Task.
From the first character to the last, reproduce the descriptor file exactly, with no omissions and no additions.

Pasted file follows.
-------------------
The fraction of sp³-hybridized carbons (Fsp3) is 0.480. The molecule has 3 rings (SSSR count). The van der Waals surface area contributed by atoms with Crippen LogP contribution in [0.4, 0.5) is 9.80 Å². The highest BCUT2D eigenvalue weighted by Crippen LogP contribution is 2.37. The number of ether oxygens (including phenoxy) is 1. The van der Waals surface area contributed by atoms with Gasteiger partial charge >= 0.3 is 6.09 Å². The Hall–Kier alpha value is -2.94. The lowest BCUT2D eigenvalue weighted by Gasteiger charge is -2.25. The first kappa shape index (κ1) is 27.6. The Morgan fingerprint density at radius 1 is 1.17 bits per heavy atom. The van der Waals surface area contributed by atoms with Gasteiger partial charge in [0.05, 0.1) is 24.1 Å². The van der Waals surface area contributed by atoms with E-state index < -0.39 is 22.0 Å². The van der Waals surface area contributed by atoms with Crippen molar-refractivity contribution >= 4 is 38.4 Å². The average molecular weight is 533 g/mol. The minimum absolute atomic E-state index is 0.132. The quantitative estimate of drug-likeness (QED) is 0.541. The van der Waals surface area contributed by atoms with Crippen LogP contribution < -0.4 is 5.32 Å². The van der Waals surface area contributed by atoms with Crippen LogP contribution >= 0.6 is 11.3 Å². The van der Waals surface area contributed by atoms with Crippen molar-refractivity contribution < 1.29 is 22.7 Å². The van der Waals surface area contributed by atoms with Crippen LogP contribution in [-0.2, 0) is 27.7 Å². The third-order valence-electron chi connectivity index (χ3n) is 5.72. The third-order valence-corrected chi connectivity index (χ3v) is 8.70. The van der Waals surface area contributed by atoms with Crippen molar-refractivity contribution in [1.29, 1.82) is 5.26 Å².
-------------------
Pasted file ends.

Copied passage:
The fraction of sp³-hybridized carbons (Fsp3) is 0.480. The molecule has 3 rings (SSSR count). The van der Waals surface area contributed by atoms with Crippen LogP contribution in [0.4, 0.5) is 9.80 Å². The highest BCUT2D eigenvalue weighted by Crippen LogP contribution is 2.37. The number of ether oxygens (including phenoxy) is 1. The van der Waals surface area contributed by atoms with Gasteiger partial charge >= 0.3 is 6.09 Å². The Hall–Kier alpha value is -2.94. The lowest BCUT2D eigenvalue weighted by Gasteiger charge is -2.25. The first kappa shape index (κ1) is 27.6. The Morgan fingerprint density at radius 1 is 1.17 bits per heavy atom. The van der Waals surface area contributed by atoms with Gasteiger partial charge in [0.05, 0.1) is 24.1 Å². The van der Waals surface area contributed by atoms with E-state index < -0.39 is 22.0 Å². The van der Waals surface area contributed by atoms with Crippen molar-refractivity contribution >= 4 is 38.4 Å². The average molecular weight is 533 g/mol. The minimum absolute atomic E-state index is 0.132. The quantitative estimate of drug-likeness (QED) is 0.541. The van der Waals surface area contributed by atoms with Crippen LogP contribution < -0.4 is 5.32 Å². The van der Waals surface area contributed by atoms with Crippen LogP contribution >= 0.6 is 11.3 Å². The van der Waals surface area contributed by atoms with Crippen molar-refractivity contribution < 1.29 is 22.7 Å². The van der Waals surface area contributed by atoms with Crippen LogP contribution in [-0.2, 0) is 27.7 Å². The third-order valence-electron chi connectivity index (χ3n) is 5.72. The third-order valence-corrected chi connectivity index (χ3v) is 8.70. The van der Waals surface area contributed by atoms with Crippen molar-refractivity contribution in [1.29, 1.82) is 5.26 Å².